Mr. R. Reads! By Steve Riddell
Every month for the past four years I have been writing a column called Mr. R. Reads and this month, I would like to talk about why Mr. R. reads, why is it so darn important? Well the simple answer is because I love doing it! Every time I pick up a book or open a magazine or visit a website I enter a new world; a world of adventure, a world of excitement a world of information. Reading and the ability to read makes me feel powerful; I chose, I read, I enter the story. Reading to children is also a love of mine. It is a way of sharing, a type of performance art where we all share an experience together, that of story. When we share a book we embark on an adventure together and who knows how it will come out? That is why one of the most important things I can do, that which gives me my greatest joy, is to share that love of reading with you, empower you to read and help you to find that special book that will transport you to other worlds and open doors to information. That is what a Teacher Librarian does – they open doors and give you the power to choose!
But something disturbing is happening, in schools all across Ontario and North America, children are telling us that they don’t like to read as much. Fewer children tell us they choose to read, fewer children tell us they like to read and they see reading as a tool to use rather than a gift to treasure. Here is an excerpt from a Globe and Mail article, Dec. 12, 2011:
Ontario kids can read well, but they don’t have to like it
‘Students in Ontario are among the most proficient readers in the world, but those bragging rights may have come at a cost: The joy of reading.’ A new report released Monday by education advocacy group People for Education finds that while literacy and standardized test scores have climbed over the past decade, the number of students who report that they like to read has dropped, from 76 per cent of Grade 3 students in 1999 to 50 per cent in 2011.
Here are a few facts pulled from this report by People for Education entitled – Reading for Joy
“Literacy — alongside writing and math — has been at the centre of Ontario’s educational agenda for more than a decade,” says Reading for Joy, a report to be released Monday by advocacy and research group People for Education. And while Ontario students’ literacy scores have improved during that time, something unexpected has happened: There has been a dramatic decline in the percentage of Ontario students who report that they ‘like to read.’” Annie Kidder, executive director of People for Education, said the trend mirrors other countries, including England, where there’s an emphasis on standardized testing.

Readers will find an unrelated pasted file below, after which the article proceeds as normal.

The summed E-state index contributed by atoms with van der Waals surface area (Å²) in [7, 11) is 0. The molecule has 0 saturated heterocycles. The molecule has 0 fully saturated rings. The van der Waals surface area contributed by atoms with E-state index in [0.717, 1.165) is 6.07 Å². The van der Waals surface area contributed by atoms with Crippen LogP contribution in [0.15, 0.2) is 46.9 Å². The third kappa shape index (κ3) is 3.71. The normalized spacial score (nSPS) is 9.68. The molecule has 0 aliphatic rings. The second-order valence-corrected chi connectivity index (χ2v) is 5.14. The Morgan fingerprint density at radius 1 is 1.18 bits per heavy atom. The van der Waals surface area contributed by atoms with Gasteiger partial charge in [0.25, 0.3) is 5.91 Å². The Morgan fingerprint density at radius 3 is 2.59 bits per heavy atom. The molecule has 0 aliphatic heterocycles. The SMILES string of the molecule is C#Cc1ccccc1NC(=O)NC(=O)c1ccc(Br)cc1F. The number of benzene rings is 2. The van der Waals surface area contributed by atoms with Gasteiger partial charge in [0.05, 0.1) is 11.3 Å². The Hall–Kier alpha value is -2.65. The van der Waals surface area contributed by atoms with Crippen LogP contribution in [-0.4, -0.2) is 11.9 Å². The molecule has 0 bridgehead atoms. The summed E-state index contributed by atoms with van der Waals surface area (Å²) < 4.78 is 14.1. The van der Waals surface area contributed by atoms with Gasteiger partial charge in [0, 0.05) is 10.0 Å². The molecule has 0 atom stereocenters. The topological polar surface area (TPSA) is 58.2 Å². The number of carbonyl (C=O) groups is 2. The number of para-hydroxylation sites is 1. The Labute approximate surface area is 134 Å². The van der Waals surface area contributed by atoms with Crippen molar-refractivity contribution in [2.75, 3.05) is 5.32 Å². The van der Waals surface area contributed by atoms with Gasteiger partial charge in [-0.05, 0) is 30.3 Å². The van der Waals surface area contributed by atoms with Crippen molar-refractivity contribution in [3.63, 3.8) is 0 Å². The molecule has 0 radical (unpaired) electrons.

QUICK FACTS (from EQAO survey data)
– The percentage of grade 3 students who report they “like to read” has declined from 76% in 1998/99, to 50% in 2010/11.
– In grade 6, the percentage of students who say they “like to read” has declined from 65% in 1998/99 to 50% in 2010/11.
-In Ontario, only 56% of elementary schools had a teacher-librarian in In 2010/11, eighty percent of them part-time, compared to 76% in 1998/99. And this year all elementary school have been allocated 0.5 of a Teacher/Librarian regardless of size.
Annie Kidder in Reading for Joy points out that international studies have shown that children that read for pleasure (particularly those that choose fiction) are more proficient at reading and they do better in school. She hypothesizes that the focus on literacy may make children see reading as work which takes away the fun and joy. She also points out the significant correlation between having a trained Teacher Librarian in elementary schools with the number of kids who like to read. This makes a lot of sense to me, all day long I share my love of reading with children and they read!
“Reading for pleasure is part of a broad-based idea about what education should be, but it hasn’t been a part of the larger discourse. Education is increasingly defined through tests.” (Reading For Joy, People For Education, 2011)
Now this is all a bit depressing, a decline in the love of reading, a decline in the number of schools with a full time library and librarian, what about McGregor, where do we fit into all of this? Well anecdotally I can tell you we are just fine, we are a school of readers, I know we value our library because the library is always full, kids want to be there and kids talk about reading. But our board and ministry are data driven so let’s look at some data from the 2011/12 EQAO results:
63% of our students say they read by themselves every day and 90% say they read at to themselves several times a week! Much more than those who play video games, or even play sports.
67% of our children in grade 3 are reading at level 3 compared to the Board average of 53% and Ontario’s average 56%!
31% of our students say they read with a parent every day compared to the TDSB and Ontario average of 21%
This year hundreds of students take part in the English and French reading programs, so many that we had a waiting list for months and didn’t have enough books to satisfy the demand. Recently we read over a hundred thousand minutes in the two weeks of our MS Read-a-thon and raised over $5,000.00 – that’s a lot of reading! Why? Because we have fabulous resources, we have a beautiful space and over the years we have made the commitment to staff the library with a full time teacher librarian to keep the joy of reading alive.
Reading is a skill, one we rely on every day. But not all skills are learned by directed teaching; many skills are acquired through need and honed by constant practice. In our school we have a need to read, we want to read and I sincerely hope that in the coming years we will keep on reading – why, simply because it brings us great joy!
Your friend in Reading, Mr. R